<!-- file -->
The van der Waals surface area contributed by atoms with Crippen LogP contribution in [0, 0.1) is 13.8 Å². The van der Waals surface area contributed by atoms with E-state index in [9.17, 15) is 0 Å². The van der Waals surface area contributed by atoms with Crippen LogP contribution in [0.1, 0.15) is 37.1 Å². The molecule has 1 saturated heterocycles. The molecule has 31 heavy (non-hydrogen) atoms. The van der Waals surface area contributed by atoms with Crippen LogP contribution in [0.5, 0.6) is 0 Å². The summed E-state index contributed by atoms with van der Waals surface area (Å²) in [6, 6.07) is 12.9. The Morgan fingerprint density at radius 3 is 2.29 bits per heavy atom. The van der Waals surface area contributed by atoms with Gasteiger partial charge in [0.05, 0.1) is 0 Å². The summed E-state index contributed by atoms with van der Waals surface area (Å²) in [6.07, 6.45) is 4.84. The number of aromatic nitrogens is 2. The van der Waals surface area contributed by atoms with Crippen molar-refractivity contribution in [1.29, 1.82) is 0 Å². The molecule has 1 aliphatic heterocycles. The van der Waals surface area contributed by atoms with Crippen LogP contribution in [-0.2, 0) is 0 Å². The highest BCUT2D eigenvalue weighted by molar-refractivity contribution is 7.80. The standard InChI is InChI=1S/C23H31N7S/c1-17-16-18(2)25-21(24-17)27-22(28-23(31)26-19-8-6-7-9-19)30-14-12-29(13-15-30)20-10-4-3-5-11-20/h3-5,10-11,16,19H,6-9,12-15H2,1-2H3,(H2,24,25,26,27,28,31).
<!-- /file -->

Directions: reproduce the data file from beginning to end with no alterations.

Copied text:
The van der Waals surface area contributed by atoms with Crippen LogP contribution in [0, 0.1) is 13.8 Å². The van der Waals surface area contributed by atoms with E-state index in [9.17, 15) is 0 Å². The van der Waals surface area contributed by atoms with Crippen LogP contribution in [0.1, 0.15) is 37.1 Å². The molecule has 1 saturated heterocycles. The molecule has 31 heavy (non-hydrogen) atoms. The van der Waals surface area contributed by atoms with Crippen LogP contribution in [0.5, 0.6) is 0 Å². The summed E-state index contributed by atoms with van der Waals surface area (Å²) in [6, 6.07) is 12.9. The Morgan fingerprint density at radius 3 is 2.29 bits per heavy atom. The van der Waals surface area contributed by atoms with Gasteiger partial charge in [0.05, 0.1) is 0 Å². The summed E-state index contributed by atoms with van der Waals surface area (Å²) in [6.07, 6.45) is 4.84. The number of aromatic nitrogens is 2. The van der Waals surface area contributed by atoms with Crippen molar-refractivity contribution in [1.29, 1.82) is 0 Å². The molecule has 1 aliphatic heterocycles. The van der Waals surface area contributed by atoms with Crippen LogP contribution in [-0.2, 0) is 0 Å². The highest BCUT2D eigenvalue weighted by molar-refractivity contribution is 7.80. The standard InChI is InChI=1S/C23H31N7S/c1-17-16-18(2)25-21(24-17)27-22(28-23(31)26-19-8-6-7-9-19)30-14-12-29(13-15-30)20-10-4-3-5-11-20/h3-5,10-11,16,19H,6-9,12-15H2,1-2H3,(H2,24,25,26,27,28,31).